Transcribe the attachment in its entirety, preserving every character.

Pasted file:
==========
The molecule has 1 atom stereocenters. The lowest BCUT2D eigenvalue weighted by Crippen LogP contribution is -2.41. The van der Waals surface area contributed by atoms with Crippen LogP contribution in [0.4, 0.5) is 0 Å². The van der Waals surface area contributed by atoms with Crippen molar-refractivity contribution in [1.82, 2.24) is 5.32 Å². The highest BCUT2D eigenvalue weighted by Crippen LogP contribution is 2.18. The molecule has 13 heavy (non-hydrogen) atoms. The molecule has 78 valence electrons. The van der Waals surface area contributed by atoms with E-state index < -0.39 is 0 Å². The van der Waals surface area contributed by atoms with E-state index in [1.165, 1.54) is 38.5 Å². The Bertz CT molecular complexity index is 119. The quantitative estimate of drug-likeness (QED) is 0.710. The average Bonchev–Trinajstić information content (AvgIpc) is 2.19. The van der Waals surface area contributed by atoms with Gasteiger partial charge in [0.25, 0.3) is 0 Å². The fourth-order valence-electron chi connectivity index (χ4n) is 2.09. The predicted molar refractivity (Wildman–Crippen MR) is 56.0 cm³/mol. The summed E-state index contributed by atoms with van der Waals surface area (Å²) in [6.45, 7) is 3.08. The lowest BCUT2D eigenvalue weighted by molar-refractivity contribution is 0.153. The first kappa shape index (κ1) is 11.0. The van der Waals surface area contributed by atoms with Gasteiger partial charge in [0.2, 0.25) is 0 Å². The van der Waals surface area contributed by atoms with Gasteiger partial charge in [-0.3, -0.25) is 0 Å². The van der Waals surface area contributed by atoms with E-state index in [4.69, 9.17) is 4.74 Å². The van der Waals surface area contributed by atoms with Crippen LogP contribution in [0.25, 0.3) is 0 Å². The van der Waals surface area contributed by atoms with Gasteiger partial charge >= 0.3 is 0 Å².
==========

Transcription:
The molecule has 1 atom stereocenters. The lowest BCUT2D eigenvalue weighted by Crippen LogP contribution is -2.41. The van der Waals surface area contributed by atoms with Crippen LogP contribution in [0.4, 0.5) is 0 Å². The van der Waals surface area contributed by atoms with Crippen molar-refractivity contribution in [1.82, 2.24) is 5.32 Å². The highest BCUT2D eigenvalue weighted by Crippen LogP contribution is 2.18. The molecule has 13 heavy (non-hydrogen) atoms. The molecule has 78 valence electrons. The van der Waals surface area contributed by atoms with E-state index < -0.39 is 0 Å². The van der Waals surface area contributed by atoms with E-state index in [1.165, 1.54) is 38.5 Å². The Bertz CT molecular complexity index is 119. The quantitative estimate of drug-likeness (QED) is 0.710. The average Bonchev–Trinajstić information content (AvgIpc) is 2.19. The van der Waals surface area contributed by atoms with Gasteiger partial charge in [0.25, 0.3) is 0 Å². The fourth-order valence-electron chi connectivity index (χ4n) is 2.09. The predicted molar refractivity (Wildman–Crippen MR) is 56.0 cm³/mol. The summed E-state index contributed by atoms with van der Waals surface area (Å²) in [6.45, 7) is 3.08. The lowest BCUT2D eigenvalue weighted by molar-refractivity contribution is 0.153. The first kappa shape index (κ1) is 11.0. The van der Waals surface area contributed by atoms with Gasteiger partial charge in [0.2, 0.25) is 0 Å². The van der Waals surface area contributed by atoms with Gasteiger partial charge in [-0.3, -0.25) is 0 Å². The van der Waals surface area contributed by atoms with E-state index in [4.69, 9.17) is 4.74 Å². The van der Waals surface area contributed by atoms with Crippen LogP contribution in [0.25, 0.3) is 0 Å². The van der Waals surface area contributed by atoms with Gasteiger partial charge >= 0.3 is 0 Å².